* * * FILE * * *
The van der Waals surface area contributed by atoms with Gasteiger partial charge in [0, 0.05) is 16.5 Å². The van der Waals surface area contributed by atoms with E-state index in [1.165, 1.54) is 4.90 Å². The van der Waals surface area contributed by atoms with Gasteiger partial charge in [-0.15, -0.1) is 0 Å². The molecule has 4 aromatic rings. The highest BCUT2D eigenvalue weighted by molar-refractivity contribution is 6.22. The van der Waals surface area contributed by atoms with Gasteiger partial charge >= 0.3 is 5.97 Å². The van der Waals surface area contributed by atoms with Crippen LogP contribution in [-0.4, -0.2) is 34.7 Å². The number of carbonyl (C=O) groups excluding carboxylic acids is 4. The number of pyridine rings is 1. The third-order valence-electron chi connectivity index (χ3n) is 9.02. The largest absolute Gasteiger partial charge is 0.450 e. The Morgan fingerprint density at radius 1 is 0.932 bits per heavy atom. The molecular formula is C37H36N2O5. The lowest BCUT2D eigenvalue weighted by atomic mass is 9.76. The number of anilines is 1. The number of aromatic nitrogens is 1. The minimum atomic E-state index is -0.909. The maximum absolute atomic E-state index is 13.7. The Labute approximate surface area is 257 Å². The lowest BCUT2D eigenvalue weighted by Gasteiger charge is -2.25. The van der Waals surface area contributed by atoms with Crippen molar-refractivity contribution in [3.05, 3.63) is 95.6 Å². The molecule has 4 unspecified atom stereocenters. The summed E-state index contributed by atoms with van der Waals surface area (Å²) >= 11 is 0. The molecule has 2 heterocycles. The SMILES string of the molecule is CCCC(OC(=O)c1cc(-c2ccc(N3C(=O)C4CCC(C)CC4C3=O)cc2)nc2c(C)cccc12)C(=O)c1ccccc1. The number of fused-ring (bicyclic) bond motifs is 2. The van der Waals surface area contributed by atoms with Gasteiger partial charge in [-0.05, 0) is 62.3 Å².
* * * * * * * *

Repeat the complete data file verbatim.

The van der Waals surface area contributed by atoms with Gasteiger partial charge in [0, 0.05) is 16.5 Å². The van der Waals surface area contributed by atoms with E-state index in [1.165, 1.54) is 4.90 Å². The van der Waals surface area contributed by atoms with Gasteiger partial charge in [-0.15, -0.1) is 0 Å². The molecule has 4 aromatic rings. The highest BCUT2D eigenvalue weighted by molar-refractivity contribution is 6.22. The van der Waals surface area contributed by atoms with Gasteiger partial charge >= 0.3 is 5.97 Å². The van der Waals surface area contributed by atoms with Crippen LogP contribution in [-0.4, -0.2) is 34.7 Å². The number of carbonyl (C=O) groups excluding carboxylic acids is 4. The number of pyridine rings is 1. The third-order valence-electron chi connectivity index (χ3n) is 9.02. The largest absolute Gasteiger partial charge is 0.450 e. The Morgan fingerprint density at radius 1 is 0.932 bits per heavy atom. The molecular formula is C37H36N2O5. The lowest BCUT2D eigenvalue weighted by atomic mass is 9.76. The number of anilines is 1. The number of aromatic nitrogens is 1. The minimum atomic E-state index is -0.909. The maximum absolute atomic E-state index is 13.7. The Labute approximate surface area is 257 Å². The lowest BCUT2D eigenvalue weighted by Gasteiger charge is -2.25. The van der Waals surface area contributed by atoms with Crippen molar-refractivity contribution in [3.05, 3.63) is 95.6 Å². The molecule has 4 unspecified atom stereocenters. The summed E-state index contributed by atoms with van der Waals surface area (Å²) >= 11 is 0. The molecule has 2 heterocycles. The SMILES string of the molecule is CCCC(OC(=O)c1cc(-c2ccc(N3C(=O)C4CCC(C)CC4C3=O)cc2)nc2c(C)cccc12)C(=O)c1ccccc1. The number of fused-ring (bicyclic) bond motifs is 2. The van der Waals surface area contributed by atoms with Gasteiger partial charge in [-0.05, 0) is 62.3 Å².